It's recommended to plan on spending $30,000-$100,000 for a wedding budget. A small wedding in a private home may cost as little as $15,000 while a large wedding with hundreds of guests may cost up to $250,000. The price depends on the type of event you want and the number of guests attending.
The average person earns around $50,000 a year, which means that half of all couples need to come up with at least $100,000 to get married. Not everyone can afford a big wedding every time they get married so they might want to think about saving up for this moment instead. Some people choose to use their wedding day as an opportunity to show off their luxury goods to their friends and family members. Others may want a smaller ceremony with only close relatives present.
In conclusion, the amount you spend on your wedding depends on how much you can afford and what kind of wedding you want. It is not recommended to worry about what other people think about your wedding budget because every couple decides how much they can afford.
The conventional couple should strive for three to four registries, depending on the size of the event, to answer the issue of how many locations to register for a wedding. A wedding with fewer than 150 guests may be able to use three registries, but more than four is likely to be preferable. In general, it is best to avoid registering at more than one location because this can become confusing for couples trying to keep track of all their options.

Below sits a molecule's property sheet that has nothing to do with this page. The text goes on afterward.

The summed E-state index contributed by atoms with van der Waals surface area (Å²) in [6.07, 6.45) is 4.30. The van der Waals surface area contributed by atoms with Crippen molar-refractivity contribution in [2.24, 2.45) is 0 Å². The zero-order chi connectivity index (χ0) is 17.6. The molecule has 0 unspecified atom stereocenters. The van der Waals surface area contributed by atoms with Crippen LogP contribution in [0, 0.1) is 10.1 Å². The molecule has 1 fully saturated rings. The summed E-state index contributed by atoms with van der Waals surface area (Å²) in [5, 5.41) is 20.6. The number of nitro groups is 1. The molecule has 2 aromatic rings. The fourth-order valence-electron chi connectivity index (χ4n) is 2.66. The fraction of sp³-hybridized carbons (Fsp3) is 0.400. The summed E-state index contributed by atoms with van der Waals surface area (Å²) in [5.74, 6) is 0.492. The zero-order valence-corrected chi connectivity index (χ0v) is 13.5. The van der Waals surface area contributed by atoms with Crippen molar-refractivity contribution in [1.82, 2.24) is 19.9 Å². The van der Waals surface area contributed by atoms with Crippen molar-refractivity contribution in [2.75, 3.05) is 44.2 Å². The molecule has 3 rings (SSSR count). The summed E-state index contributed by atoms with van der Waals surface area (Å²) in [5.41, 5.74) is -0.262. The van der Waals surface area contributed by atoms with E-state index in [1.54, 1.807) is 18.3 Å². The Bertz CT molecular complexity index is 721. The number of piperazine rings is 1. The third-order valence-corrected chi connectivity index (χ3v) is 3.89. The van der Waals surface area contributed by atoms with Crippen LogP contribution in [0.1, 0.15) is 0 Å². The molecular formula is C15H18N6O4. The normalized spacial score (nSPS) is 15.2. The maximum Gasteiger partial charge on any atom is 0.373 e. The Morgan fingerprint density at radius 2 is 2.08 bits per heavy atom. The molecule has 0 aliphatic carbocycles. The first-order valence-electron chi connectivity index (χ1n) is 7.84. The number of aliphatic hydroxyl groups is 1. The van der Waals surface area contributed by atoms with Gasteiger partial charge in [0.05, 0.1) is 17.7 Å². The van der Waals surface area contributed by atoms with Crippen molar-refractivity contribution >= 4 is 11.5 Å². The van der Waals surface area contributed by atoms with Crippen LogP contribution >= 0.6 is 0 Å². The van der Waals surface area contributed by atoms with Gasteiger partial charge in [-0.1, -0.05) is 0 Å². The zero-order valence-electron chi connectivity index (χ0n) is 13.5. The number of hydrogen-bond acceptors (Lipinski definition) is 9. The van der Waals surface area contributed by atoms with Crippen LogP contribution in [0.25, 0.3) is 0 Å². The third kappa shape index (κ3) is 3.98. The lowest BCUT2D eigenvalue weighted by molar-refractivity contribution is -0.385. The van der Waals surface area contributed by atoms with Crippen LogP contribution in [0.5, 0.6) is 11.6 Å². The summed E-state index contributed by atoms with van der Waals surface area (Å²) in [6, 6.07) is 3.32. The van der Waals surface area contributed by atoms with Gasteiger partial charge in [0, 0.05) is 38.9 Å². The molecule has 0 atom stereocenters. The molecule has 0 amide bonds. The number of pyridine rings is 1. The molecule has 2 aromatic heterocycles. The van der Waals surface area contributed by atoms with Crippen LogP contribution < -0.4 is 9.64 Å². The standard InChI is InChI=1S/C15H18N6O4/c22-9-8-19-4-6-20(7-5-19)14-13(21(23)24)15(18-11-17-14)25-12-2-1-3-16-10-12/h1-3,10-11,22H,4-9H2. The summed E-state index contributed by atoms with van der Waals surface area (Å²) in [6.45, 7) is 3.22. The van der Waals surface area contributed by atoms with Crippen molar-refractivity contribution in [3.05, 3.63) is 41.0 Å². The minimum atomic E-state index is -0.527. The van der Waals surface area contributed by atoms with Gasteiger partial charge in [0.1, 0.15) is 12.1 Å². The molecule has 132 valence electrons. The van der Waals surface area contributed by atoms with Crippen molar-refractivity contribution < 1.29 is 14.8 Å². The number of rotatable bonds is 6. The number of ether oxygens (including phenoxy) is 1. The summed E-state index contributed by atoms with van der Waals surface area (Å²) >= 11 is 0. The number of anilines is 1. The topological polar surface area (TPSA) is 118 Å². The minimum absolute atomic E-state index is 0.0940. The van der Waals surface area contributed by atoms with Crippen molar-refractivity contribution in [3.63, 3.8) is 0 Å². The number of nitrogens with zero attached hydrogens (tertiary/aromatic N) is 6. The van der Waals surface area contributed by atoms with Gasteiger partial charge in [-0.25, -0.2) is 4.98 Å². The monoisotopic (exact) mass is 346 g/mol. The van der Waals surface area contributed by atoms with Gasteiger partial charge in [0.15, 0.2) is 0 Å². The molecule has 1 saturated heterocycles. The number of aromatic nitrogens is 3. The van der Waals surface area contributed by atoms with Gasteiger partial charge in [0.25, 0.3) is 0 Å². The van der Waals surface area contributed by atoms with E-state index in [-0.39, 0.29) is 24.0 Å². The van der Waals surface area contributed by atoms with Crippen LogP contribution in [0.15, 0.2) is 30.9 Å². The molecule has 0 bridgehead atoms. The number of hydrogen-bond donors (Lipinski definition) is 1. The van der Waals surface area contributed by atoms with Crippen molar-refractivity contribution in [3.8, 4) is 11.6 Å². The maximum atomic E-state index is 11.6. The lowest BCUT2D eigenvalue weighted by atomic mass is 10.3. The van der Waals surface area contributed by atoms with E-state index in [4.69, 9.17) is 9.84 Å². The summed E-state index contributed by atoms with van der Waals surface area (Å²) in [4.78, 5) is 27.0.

The number of locations should be based on how much information you want to include on your invitations and what type of accommodations you want to make for out-of-towners. For example, if you are limiting yourself to five hundred invitations, you could divide the number of available slots by five hundred to get 20 names per invitation. If you plan to have about six ceremonies and 12 reception sites, that would mean around 75 people to start with. You could then divide the total number of guests by the number of locations to get an average of about eight attendants per ceremony and twelve overall.
If you want to write a personal note on each invitation letting your guests know who will be walking them up the aisle and giving other important details, that's fine too. The only requirement is that each invitation must include a list of weddings sites and times so guests can choose where they'd like to stand in line.
You should also consider how much control you want to have over the planning process.
Another suggestion: prepare a list of all your vendors, in chronological sequence of events, and get a trustworthy friend or family to contact ahead of time to confirm; then call as required if problems emerge. Ours came as part of our venue package, but I've also seen it included with florist bundles and other similar products. It's important that you contact each vendor directly to make sure everything goes smoothly on the day of your wedding.
The best way to plan a day of coordination is by thinking through every aspect of your planning process before you start looking at contracts and lists. For example, will you need an officiant? If so, what type (religious leader, civil servant)? Are there special requirements for your license (wine tasting requirement for some states), and if so, what are they? Will you need to rent any equipment (marquee, band shell)? What types of equipment are available through your venue/church? Will you need to hire any outside contractors (caterer, photographer)? List everything you can think of! Then, once you have a good idea of what you'll need, start looking for vendors who might be able to help with certain aspects of your planning process.
It's also helpful if you can find one or two friends or family members who aren't involved in the wedding business that can give you honest feedback about how you're planning and what you should do differently.